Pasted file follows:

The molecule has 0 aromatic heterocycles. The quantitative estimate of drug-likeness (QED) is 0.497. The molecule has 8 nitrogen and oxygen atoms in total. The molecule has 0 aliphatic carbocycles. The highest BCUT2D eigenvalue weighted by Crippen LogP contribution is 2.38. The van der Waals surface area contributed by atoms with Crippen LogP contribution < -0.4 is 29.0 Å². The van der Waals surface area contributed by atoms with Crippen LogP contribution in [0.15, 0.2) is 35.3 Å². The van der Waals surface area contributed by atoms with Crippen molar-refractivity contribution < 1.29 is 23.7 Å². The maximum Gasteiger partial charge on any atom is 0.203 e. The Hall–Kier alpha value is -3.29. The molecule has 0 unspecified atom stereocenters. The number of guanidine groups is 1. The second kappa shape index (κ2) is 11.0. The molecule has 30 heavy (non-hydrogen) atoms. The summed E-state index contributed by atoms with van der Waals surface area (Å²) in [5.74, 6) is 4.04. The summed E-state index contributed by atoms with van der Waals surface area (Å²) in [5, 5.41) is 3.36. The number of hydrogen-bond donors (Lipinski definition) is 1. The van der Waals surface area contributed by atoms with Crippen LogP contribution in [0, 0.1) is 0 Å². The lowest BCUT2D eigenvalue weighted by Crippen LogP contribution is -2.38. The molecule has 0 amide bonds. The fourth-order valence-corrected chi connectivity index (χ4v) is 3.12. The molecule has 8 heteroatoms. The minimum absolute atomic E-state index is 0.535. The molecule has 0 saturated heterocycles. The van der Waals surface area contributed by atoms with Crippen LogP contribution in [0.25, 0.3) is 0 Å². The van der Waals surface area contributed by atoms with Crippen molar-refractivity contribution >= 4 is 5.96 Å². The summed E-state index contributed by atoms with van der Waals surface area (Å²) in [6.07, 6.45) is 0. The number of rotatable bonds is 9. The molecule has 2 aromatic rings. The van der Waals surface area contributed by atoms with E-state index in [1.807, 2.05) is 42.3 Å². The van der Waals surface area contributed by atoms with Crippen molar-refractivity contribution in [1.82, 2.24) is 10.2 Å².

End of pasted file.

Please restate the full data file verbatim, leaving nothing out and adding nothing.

The molecule has 0 aromatic heterocycles. The quantitative estimate of drug-likeness (QED) is 0.497. The molecule has 8 nitrogen and oxygen atoms in total. The molecule has 0 aliphatic carbocycles. The highest BCUT2D eigenvalue weighted by Crippen LogP contribution is 2.38. The van der Waals surface area contributed by atoms with Crippen LogP contribution < -0.4 is 29.0 Å². The van der Waals surface area contributed by atoms with Crippen LogP contribution in [0.15, 0.2) is 35.3 Å². The van der Waals surface area contributed by atoms with Crippen molar-refractivity contribution < 1.29 is 23.7 Å². The maximum Gasteiger partial charge on any atom is 0.203 e. The Hall–Kier alpha value is -3.29. The molecule has 0 unspecified atom stereocenters. The number of guanidine groups is 1. The second kappa shape index (κ2) is 11.0. The molecule has 30 heavy (non-hydrogen) atoms. The summed E-state index contributed by atoms with van der Waals surface area (Å²) in [5.74, 6) is 4.04. The summed E-state index contributed by atoms with van der Waals surface area (Å²) in [5, 5.41) is 3.36. The number of hydrogen-bond donors (Lipinski definition) is 1. The van der Waals surface area contributed by atoms with Crippen LogP contribution in [0, 0.1) is 0 Å². The lowest BCUT2D eigenvalue weighted by Crippen LogP contribution is -2.38. The molecule has 0 amide bonds. The fourth-order valence-corrected chi connectivity index (χ4v) is 3.12. The molecule has 8 heteroatoms. The minimum absolute atomic E-state index is 0.535. The molecule has 0 saturated heterocycles. The van der Waals surface area contributed by atoms with Crippen LogP contribution in [0.25, 0.3) is 0 Å². The van der Waals surface area contributed by atoms with Crippen molar-refractivity contribution >= 4 is 5.96 Å². The summed E-state index contributed by atoms with van der Waals surface area (Å²) in [6.07, 6.45) is 0. The number of rotatable bonds is 9. The molecule has 2 aromatic rings. The van der Waals surface area contributed by atoms with E-state index in [1.807, 2.05) is 42.3 Å². The van der Waals surface area contributed by atoms with Crippen molar-refractivity contribution in [1.82, 2.24) is 10.2 Å².